|Stepney High Street|
London Borough of Tower Hamlets
Greater London England
Postal Code: E1 0NR
|Cemetery notes and/or description:|
People lived in Stepney since about a thousand years before the birth of Christ. It is thought that the first church was built sometime between St Augustine's conversion of the English in the 6th century, and 952 when a second church was erected on the site by St Dunstan. The first church was probably wooden, and dedicated to All Saints, but it is thought that St Dunstan built his church here in stone. No part of this original structure survives, apart from a tenth century stone relief panel of the Crucifixion, seen under the east window. Born in Baltonsborough, Somerset, in the early tenth century, Dunstan was educated at the nearby Glastonbury Abbey, where he later became Abbot. He was Archbishop of Canterbury in the reign of Edgar the Peaceable. Some time after St Dunstan was made a saint in 1029, the church was rededicated to him. In 1896 the ancient dedication of All Saints was revived, and the two names have been used together ever since.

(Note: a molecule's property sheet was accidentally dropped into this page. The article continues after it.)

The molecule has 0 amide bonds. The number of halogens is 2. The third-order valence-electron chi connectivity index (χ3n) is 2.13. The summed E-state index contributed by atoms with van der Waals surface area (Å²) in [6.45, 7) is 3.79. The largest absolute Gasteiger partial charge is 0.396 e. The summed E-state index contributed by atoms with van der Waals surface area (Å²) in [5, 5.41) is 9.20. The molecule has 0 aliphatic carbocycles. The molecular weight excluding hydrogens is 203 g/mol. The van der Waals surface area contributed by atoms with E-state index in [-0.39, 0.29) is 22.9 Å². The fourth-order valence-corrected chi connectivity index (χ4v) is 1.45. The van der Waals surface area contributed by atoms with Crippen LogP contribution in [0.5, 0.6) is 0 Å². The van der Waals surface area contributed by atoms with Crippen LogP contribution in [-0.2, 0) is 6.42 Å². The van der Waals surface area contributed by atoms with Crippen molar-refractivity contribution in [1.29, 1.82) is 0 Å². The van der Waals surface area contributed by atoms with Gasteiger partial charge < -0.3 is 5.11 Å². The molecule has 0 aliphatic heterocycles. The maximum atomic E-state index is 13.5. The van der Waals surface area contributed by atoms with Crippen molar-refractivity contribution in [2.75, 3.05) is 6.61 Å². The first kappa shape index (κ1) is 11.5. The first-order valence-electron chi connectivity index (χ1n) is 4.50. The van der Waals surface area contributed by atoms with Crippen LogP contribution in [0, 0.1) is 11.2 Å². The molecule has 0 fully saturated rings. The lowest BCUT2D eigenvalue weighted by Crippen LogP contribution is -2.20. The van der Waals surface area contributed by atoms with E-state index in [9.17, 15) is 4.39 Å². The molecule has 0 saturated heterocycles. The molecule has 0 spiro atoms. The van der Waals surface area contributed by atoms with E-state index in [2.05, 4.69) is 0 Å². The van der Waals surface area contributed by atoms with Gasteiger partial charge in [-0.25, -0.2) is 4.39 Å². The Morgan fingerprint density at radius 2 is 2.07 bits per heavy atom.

In the middle ages, Stepney became a favoured country retreat for lords and merchants. St Dunstan's became a place of wealth and importance. It was in this period that the building took its present shape, with the chancel built in the thirteenth century and the nave in the fifteenth. By Victorian times, Stepney had a reputation as one of the worst slums in London. Successive rectors ministered tirelessly for the poor of the parish. In WWII the church miraculously escaped the Blitz that devastated houses all around it, losing only its windows. Stepney suffered most from enemy action as it was close to the London Docks; this part of London was home to a great concentration of Jews and they would have it that Hitler targeted Stepney for that reason. (text by Geoffrey Gillon)